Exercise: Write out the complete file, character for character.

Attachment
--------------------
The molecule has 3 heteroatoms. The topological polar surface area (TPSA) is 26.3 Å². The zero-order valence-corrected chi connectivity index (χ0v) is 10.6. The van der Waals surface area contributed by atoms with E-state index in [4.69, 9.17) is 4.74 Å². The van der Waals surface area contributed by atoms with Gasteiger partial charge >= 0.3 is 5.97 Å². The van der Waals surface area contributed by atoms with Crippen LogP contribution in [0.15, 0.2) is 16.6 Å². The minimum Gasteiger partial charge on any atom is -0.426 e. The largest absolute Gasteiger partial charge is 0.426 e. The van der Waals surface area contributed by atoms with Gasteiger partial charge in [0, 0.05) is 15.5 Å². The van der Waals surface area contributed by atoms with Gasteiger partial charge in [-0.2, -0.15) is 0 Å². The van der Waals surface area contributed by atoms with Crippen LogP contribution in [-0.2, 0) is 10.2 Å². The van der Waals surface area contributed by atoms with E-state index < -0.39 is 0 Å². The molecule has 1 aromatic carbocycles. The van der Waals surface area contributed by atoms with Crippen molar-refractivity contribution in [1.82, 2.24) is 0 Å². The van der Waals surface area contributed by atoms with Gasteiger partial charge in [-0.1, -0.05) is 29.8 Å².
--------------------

The molecule has 3 heteroatoms. The topological polar surface area (TPSA) is 26.3 Å². The zero-order valence-corrected chi connectivity index (χ0v) is 10.6. The van der Waals surface area contributed by atoms with E-state index in [4.69, 9.17) is 4.74 Å². The van der Waals surface area contributed by atoms with Gasteiger partial charge >= 0.3 is 5.97 Å². The van der Waals surface area contributed by atoms with Crippen LogP contribution in [0.15, 0.2) is 16.6 Å². The minimum Gasteiger partial charge on any atom is -0.426 e. The largest absolute Gasteiger partial charge is 0.426 e. The van der Waals surface area contributed by atoms with Gasteiger partial charge in [0, 0.05) is 15.5 Å². The van der Waals surface area contributed by atoms with Gasteiger partial charge in [-0.2, -0.15) is 0 Å². The van der Waals surface area contributed by atoms with Crippen LogP contribution in [-0.2, 0) is 10.2 Å². The van der Waals surface area contributed by atoms with E-state index < -0.39 is 0 Å². The molecule has 1 aromatic carbocycles. The van der Waals surface area contributed by atoms with Crippen molar-refractivity contribution in [1.82, 2.24) is 0 Å². The van der Waals surface area contributed by atoms with Gasteiger partial charge in [-0.1, -0.05) is 29.8 Å².